Saving and Credit Cooperatives: a New Conceptual Approach
In the view of the author, credit and saving cooperatives around the world are facing serious and fundamental problems. These include basic concepts relating to the nature and aim of the cooperatives, their structure and the principles under which they operate. Mr Galor explains his view of the nature of credit and savings cooperatives and how they should set interest rates, safeguard members savings, deal with surpluses and, if possible, provide marketing services to ensure loan recoveries.
After describing how he thinks a savings and credit cooperative should work, the author continues to analyse problems that have arisen in other countries because they do not follow fundamental principles. He highlights issues such as failure to pay proper interest on savings, lack of incentive to reduce operating costs, misunderstanding of share capital and surpluses, interest charges on loans being too low, etc. He gives particular attention to the remuneration of the cooperative manager and recommends paying a percentage of the cooperative’s revenue to provide motivation for good management, including adequate loan recovery.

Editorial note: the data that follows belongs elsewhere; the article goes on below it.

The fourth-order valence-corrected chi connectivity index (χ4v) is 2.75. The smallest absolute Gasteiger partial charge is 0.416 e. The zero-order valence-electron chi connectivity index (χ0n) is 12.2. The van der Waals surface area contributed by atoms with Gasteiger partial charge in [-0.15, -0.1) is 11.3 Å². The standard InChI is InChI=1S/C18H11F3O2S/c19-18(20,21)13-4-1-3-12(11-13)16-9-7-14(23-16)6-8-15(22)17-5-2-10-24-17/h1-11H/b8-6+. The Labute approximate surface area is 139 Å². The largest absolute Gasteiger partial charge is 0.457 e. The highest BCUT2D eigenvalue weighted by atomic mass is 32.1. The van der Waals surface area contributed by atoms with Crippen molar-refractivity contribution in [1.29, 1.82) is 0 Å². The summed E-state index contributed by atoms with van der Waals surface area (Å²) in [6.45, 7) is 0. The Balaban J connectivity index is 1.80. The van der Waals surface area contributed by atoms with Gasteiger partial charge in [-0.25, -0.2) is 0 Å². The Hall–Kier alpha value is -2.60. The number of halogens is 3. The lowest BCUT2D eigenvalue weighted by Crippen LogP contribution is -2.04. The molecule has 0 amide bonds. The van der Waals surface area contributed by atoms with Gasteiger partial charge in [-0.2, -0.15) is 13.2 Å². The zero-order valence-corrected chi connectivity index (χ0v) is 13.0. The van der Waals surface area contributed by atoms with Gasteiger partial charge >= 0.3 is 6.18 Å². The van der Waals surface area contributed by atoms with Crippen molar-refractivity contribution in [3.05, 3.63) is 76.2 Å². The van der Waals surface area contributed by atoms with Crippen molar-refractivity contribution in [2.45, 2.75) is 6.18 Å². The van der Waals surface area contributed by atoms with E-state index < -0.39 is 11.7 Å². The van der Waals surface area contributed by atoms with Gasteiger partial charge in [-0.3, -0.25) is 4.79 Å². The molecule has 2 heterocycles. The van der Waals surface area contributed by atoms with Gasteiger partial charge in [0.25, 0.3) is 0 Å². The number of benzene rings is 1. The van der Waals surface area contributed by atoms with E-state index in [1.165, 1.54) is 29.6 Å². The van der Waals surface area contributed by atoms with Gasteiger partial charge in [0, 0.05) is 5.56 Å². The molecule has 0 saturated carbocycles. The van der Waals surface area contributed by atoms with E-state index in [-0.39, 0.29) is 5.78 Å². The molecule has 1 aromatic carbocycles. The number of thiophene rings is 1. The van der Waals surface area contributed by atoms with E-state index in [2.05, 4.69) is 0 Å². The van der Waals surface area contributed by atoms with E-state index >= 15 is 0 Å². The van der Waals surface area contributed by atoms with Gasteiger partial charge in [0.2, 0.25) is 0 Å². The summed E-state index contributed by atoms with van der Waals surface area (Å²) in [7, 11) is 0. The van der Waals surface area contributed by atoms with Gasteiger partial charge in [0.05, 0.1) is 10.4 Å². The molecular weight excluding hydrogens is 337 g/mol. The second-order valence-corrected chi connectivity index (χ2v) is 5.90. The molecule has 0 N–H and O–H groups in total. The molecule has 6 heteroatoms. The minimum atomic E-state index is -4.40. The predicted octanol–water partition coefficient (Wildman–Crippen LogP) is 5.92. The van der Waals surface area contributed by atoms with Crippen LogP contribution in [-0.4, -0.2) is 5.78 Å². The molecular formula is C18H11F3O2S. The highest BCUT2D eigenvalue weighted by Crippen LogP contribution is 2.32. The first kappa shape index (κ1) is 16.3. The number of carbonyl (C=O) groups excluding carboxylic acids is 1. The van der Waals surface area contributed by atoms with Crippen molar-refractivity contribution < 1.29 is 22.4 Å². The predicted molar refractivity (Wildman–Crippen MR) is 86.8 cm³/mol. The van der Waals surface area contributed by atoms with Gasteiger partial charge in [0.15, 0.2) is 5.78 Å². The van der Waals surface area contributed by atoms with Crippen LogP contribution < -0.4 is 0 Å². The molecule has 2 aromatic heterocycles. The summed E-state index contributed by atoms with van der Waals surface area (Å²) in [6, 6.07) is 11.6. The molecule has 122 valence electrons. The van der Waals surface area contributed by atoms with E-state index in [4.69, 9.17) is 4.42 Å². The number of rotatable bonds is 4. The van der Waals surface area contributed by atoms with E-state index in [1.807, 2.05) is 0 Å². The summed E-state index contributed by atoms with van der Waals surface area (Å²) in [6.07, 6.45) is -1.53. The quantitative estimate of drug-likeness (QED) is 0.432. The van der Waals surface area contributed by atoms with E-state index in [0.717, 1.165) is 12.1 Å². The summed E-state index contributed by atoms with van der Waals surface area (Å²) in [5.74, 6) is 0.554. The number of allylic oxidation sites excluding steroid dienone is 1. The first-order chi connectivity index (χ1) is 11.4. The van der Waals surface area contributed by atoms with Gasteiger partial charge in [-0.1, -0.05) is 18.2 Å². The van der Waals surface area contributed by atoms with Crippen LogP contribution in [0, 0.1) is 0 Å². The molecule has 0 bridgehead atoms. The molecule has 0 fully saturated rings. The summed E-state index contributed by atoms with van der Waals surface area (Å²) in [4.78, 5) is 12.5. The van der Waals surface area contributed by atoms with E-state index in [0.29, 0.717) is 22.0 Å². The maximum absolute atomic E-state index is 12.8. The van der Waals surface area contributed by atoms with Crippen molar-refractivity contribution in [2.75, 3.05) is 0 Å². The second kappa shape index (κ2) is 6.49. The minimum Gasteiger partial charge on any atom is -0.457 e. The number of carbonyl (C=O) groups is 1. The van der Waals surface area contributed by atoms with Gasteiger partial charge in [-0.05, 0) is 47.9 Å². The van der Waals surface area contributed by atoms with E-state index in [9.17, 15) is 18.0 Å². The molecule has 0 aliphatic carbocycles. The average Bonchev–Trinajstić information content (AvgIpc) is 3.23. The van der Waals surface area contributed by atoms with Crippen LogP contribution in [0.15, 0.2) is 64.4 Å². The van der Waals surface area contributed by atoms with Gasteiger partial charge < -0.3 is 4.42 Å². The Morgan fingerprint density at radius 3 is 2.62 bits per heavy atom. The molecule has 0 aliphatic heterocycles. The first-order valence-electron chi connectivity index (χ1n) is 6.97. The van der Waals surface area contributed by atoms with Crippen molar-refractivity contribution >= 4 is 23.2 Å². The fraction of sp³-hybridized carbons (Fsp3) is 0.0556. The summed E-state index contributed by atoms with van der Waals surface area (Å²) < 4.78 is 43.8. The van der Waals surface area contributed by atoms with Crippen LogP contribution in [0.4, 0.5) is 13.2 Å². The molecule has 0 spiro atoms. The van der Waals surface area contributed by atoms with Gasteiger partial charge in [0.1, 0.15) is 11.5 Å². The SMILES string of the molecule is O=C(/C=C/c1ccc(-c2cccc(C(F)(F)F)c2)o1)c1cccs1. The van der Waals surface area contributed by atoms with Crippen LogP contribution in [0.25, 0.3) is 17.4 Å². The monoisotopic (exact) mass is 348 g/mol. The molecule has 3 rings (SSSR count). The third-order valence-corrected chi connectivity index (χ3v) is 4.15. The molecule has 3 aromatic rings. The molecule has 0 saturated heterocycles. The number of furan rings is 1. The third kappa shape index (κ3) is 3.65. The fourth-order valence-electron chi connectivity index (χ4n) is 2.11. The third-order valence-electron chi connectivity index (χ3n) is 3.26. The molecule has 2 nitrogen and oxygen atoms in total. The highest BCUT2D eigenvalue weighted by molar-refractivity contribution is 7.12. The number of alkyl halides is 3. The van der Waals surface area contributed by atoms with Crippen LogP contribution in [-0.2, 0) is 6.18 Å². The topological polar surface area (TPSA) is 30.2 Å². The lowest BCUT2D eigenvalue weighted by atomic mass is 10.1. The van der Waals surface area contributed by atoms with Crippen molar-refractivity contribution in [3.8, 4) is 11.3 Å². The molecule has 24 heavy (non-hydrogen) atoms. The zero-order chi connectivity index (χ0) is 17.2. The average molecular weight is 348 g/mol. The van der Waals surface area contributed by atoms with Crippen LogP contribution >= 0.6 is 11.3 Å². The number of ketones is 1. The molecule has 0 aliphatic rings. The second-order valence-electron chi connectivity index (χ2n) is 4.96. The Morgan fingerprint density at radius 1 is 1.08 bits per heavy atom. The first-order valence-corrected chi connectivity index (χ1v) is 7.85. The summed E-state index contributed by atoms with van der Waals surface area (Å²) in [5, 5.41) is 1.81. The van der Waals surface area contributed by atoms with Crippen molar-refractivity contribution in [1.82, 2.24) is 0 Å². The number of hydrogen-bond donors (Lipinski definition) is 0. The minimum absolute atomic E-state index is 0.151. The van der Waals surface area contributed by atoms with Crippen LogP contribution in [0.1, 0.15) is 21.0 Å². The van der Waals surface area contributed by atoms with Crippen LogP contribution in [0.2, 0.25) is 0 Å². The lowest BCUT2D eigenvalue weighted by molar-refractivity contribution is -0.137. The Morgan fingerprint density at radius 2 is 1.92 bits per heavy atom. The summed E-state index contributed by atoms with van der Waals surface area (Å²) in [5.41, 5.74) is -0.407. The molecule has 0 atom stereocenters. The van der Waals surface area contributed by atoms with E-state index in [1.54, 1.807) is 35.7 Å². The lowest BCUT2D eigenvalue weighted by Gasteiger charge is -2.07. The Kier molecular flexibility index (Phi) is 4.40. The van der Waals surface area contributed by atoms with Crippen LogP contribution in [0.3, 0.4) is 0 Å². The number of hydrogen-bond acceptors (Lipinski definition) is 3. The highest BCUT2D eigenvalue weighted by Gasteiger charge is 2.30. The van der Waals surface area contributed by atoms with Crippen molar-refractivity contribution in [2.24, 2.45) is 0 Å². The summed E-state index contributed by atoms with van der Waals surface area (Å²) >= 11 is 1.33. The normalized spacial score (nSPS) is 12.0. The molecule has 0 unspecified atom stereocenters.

Mr Galor concludes this paper by reviewing his commitment to cooperatives playing a comprehensive role in rural development. He outlines different forms of cooperative, including multi-purpose societies and federations and the role each can play. He believes credit and saving cooperatives are a vital form of organization in the particularly in the developing countries of the world.